Floortime is one component of the Developmental Individual-Difference Relationship-Based (DIR®) approach developed by Stanley Greenspan, M.D. and Serena Wieder, Ph.D. It emphasizes emotional development, relationships and interactions, and individual differences in sensory, processing and motor skills. In Floortime therapy, the adults engage the children “at their own level,” by getting down on the floor to join them in their play. In 1997 Greenspan and Wieder offered a model of typical emotional maturation through mastery of six successive Functional Developmental Levels (FDLs):

  • Stage 1 includes the ability to self-regulate, and a capacity for mutual or shared attention
  • Stage 2, emerging at 2 to 5 months of age, is the ability to engage and relate with others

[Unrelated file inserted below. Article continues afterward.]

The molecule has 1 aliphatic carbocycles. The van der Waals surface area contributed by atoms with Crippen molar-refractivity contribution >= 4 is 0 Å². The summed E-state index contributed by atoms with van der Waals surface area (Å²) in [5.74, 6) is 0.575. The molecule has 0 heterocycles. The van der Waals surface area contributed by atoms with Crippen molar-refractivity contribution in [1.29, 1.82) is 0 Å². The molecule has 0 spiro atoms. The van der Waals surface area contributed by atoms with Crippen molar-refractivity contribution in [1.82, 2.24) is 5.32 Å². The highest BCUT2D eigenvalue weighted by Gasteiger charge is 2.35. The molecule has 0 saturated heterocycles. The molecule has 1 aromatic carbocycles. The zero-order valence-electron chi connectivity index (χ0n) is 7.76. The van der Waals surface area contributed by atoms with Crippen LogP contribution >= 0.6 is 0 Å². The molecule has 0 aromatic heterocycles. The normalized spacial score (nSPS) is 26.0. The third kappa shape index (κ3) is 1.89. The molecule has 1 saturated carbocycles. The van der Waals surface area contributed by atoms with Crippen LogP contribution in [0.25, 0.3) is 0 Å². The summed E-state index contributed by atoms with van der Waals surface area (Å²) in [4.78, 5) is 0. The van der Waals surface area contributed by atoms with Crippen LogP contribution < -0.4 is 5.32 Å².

• Stage 3 is two-way communication, and the ability to interpret emotions in that context
  • Stage 4, at age 9 to 18 months is a growing capacity for mood regulation and sense of self
  • Stage 5, after 1 year is a growing use of words and symbols to make and share ideas
  • Stage 6, after the second birthday, is emotional thinking, logic, and a sense of reality

Rather than focusing on isolated behaviors or skills, the Floortime approach creates interactive opportunities for social and emotional engagement. The goal is to help the child to construct a sense of her/himself as an intentional interactive individual, and on that platform, to develop cognitive, language, and social skills.

See: https://www.autismspeaks.org/what-autism/treatment/floortime and http://www.icdl.com/DIR